Legislative Study Confirms Special Education Day Schools Provide Essential Services to School Districts

Legislative Study Confirms Special Education Day Schools Provide Essential Services to School Districts

A message from VIA President and CEO Dr. Ethan Long on the value of special education services:

In November, Virginia’s Joint Legislative and Audit Review Commission (JLARC) published a report that examined the cost-effectiveness of services provided by private special education day schools. These schools, like VIA’s James C. Hormel School, are designed to serve Virginia’s most vulnerable and behaviorally challenged students. Many of these students exhibit learning disorders and/or challenging behaviors that can include aggression towards teachers and peers, self-injurious behaviors, property destruction, or running away from the classroom or school. The severity of the challenges these students and their families face (and that schools must help them address) is a hidden, and not widely understood aspect of the life of people with special needs.

Often these behaviors result from a history of underlying trauma, mental health disorders, autism, and/or other developmental disabilities. Private special education day schools exist to serve as an “extension” to the public school system, ensuring that students with disabilities receive the appropriate education mandated by federal law. Parents do not pay tuition to these schools, rather school districts and localities share the costs of the students’ tuition, supplemented by funds made available through Virginia’s Children’s Services Act (CSA). The November report rightly notes that public school educators rely on the expertise and lower staff-to-student ratios at private special education day schools to help educate these students.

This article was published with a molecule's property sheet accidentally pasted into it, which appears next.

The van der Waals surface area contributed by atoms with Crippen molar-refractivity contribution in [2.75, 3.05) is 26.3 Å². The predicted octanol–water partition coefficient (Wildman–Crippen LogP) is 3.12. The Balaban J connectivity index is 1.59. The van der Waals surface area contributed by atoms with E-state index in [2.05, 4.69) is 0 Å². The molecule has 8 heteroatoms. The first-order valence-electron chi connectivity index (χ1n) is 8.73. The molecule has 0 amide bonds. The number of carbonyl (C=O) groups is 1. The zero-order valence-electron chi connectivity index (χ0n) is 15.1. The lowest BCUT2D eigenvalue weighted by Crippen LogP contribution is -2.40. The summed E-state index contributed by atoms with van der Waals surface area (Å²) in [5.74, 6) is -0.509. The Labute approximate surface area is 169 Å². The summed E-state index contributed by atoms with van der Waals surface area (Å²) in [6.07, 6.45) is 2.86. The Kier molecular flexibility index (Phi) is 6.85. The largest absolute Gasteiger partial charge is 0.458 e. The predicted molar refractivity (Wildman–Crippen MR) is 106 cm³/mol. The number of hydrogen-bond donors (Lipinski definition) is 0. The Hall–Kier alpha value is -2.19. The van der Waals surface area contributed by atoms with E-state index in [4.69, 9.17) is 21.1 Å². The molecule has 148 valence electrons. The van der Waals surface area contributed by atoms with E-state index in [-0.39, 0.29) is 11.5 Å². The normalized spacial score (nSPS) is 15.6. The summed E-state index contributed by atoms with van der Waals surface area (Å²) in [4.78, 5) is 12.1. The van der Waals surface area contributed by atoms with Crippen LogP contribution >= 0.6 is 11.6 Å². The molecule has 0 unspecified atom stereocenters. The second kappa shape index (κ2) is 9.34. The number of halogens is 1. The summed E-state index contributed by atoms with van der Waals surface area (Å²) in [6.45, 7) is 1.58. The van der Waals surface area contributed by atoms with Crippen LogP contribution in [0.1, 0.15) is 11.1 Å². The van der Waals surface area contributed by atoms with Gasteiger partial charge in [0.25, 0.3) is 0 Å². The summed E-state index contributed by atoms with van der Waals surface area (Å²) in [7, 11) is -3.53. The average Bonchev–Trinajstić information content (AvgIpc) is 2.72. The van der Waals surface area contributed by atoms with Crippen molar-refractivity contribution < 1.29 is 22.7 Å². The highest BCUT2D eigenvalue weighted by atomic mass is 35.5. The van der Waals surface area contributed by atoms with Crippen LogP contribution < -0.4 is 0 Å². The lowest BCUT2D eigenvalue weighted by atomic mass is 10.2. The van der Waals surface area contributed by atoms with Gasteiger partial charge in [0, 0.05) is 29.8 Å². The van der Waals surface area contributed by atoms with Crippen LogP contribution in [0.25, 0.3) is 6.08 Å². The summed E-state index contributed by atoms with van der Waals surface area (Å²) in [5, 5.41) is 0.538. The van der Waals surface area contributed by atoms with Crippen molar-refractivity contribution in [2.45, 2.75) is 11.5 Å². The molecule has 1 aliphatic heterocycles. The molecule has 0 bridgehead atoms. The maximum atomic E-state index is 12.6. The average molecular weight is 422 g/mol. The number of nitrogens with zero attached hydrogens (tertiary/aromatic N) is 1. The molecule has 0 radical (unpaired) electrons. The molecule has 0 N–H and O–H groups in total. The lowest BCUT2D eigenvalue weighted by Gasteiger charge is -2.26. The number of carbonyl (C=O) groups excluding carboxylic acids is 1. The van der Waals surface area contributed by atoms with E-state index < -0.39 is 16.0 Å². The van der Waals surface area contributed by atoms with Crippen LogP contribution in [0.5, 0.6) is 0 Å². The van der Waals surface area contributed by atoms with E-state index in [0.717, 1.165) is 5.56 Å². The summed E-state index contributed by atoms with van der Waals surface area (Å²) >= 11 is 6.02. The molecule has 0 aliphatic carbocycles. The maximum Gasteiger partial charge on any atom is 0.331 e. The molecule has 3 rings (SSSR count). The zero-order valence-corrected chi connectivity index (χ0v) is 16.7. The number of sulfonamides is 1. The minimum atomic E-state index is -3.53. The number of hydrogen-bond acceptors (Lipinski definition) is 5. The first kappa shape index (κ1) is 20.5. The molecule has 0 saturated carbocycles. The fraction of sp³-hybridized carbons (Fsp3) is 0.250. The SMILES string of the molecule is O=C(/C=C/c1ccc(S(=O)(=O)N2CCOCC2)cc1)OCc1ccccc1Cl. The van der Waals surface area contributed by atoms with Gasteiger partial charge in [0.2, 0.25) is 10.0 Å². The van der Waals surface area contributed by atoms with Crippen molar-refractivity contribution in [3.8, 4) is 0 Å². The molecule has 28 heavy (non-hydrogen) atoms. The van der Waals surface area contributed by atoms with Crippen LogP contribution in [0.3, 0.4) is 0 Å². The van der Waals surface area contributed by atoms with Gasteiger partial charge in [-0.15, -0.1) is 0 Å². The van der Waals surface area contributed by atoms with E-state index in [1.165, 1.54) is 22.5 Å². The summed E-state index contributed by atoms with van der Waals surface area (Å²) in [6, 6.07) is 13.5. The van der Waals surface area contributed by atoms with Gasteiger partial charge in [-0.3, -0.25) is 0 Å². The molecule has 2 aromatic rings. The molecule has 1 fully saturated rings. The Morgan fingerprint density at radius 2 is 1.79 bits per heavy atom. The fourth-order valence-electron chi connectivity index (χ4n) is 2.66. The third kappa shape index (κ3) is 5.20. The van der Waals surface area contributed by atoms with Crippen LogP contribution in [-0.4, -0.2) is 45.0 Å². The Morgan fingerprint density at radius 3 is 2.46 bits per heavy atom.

The report gave high marks to private day special education schools for their quality and effectiveness in serving students whose needs “are too severe or challenging for public schools to manage effectively.” Across the Commonwealth, these schools play a critical role in ensuring that all students’ receive an effective education that is focused on their individual needs. Working in partnership with public schools, private special education day schools offer the expertise and learning environment needed to educate some of the most challenged student populations.

The costs of private special education school placements for special needs students have been rising. The JLARC study found that the overall driver of these increases was rising enrollment, not increases in tuition rates. The report noted that private day special education school tuition costs are consistent with providing low student-to-staff ratios in small classroom environments. The truth is these services are costly, regardless of whether they occur in public or private school settings. That is why as a 501(c)3 nonprofit organization, VIA fundraises every year to offset approximately 10% of our total tuition costs.

The JLARC report makes clear that those costs deliver essential outcomes: ensuring that even the most severely challenged students have an opportunity to participate to the fullest extent possible in community and family life and ensuring that our public schools meet their federal mandate of providing the free and appropriate education that all students lawfully deserve.

We at VIA are encouraged by the insights and recommendations of the JLARC report and look forward to further collaborating with our school district partners to ensure students receive the specialized services they need in a cost-effective manner.

Finally, the JLARC report notes that Virginia needs to decide whether to continue paying for these education services. Both public and private educators will agree that in order for our most vulnerable and behaviorally challenged students to have the best chance of success, their education and behavior needs to be fully addressed, and decisions about services that can change lives need not be driven solely by financial considerations.